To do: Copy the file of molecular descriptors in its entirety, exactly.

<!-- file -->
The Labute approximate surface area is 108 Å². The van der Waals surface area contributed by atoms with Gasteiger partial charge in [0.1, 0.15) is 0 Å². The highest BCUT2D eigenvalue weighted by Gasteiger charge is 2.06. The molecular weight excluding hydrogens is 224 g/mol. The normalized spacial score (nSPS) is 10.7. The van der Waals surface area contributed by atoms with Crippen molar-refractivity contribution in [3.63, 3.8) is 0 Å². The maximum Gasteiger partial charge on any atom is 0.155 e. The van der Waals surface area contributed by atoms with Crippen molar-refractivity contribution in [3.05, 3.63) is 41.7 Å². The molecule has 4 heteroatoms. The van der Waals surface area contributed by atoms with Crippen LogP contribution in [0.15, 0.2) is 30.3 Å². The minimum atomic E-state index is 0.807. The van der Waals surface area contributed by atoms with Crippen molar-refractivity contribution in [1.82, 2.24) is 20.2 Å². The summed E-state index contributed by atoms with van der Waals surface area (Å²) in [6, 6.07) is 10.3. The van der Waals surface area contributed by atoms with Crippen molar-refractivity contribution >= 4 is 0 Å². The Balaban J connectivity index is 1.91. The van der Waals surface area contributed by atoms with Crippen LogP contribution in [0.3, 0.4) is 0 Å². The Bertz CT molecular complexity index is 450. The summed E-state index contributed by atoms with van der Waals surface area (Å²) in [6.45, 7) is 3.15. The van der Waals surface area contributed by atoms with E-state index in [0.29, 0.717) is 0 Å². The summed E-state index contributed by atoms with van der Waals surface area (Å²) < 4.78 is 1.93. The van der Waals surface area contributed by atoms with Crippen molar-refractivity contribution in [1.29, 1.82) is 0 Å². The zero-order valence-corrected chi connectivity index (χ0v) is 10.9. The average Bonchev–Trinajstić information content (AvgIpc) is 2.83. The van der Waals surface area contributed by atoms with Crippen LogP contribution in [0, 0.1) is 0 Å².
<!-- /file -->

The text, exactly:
The Labute approximate surface area is 108 Å². The van der Waals surface area contributed by atoms with Gasteiger partial charge in [0.1, 0.15) is 0 Å². The highest BCUT2D eigenvalue weighted by Gasteiger charge is 2.06. The molecular weight excluding hydrogens is 224 g/mol. The normalized spacial score (nSPS) is 10.7. The van der Waals surface area contributed by atoms with Crippen molar-refractivity contribution in [3.63, 3.8) is 0 Å². The maximum Gasteiger partial charge on any atom is 0.155 e. The van der Waals surface area contributed by atoms with Crippen molar-refractivity contribution in [3.05, 3.63) is 41.7 Å². The molecule has 4 heteroatoms. The van der Waals surface area contributed by atoms with Crippen LogP contribution in [0.15, 0.2) is 30.3 Å². The minimum atomic E-state index is 0.807. The van der Waals surface area contributed by atoms with Crippen molar-refractivity contribution in [1.82, 2.24) is 20.2 Å². The summed E-state index contributed by atoms with van der Waals surface area (Å²) in [6, 6.07) is 10.3. The van der Waals surface area contributed by atoms with Crippen molar-refractivity contribution >= 4 is 0 Å². The Balaban J connectivity index is 1.91. The van der Waals surface area contributed by atoms with Crippen LogP contribution in [0.3, 0.4) is 0 Å². The Bertz CT molecular complexity index is 450. The summed E-state index contributed by atoms with van der Waals surface area (Å²) in [6.45, 7) is 3.15. The van der Waals surface area contributed by atoms with E-state index in [0.29, 0.717) is 0 Å². The summed E-state index contributed by atoms with van der Waals surface area (Å²) < 4.78 is 1.93. The van der Waals surface area contributed by atoms with Crippen molar-refractivity contribution in [1.29, 1.82) is 0 Å². The zero-order valence-corrected chi connectivity index (χ0v) is 10.9. The average Bonchev–Trinajstić information content (AvgIpc) is 2.83. The van der Waals surface area contributed by atoms with Crippen LogP contribution in [0, 0.1) is 0 Å².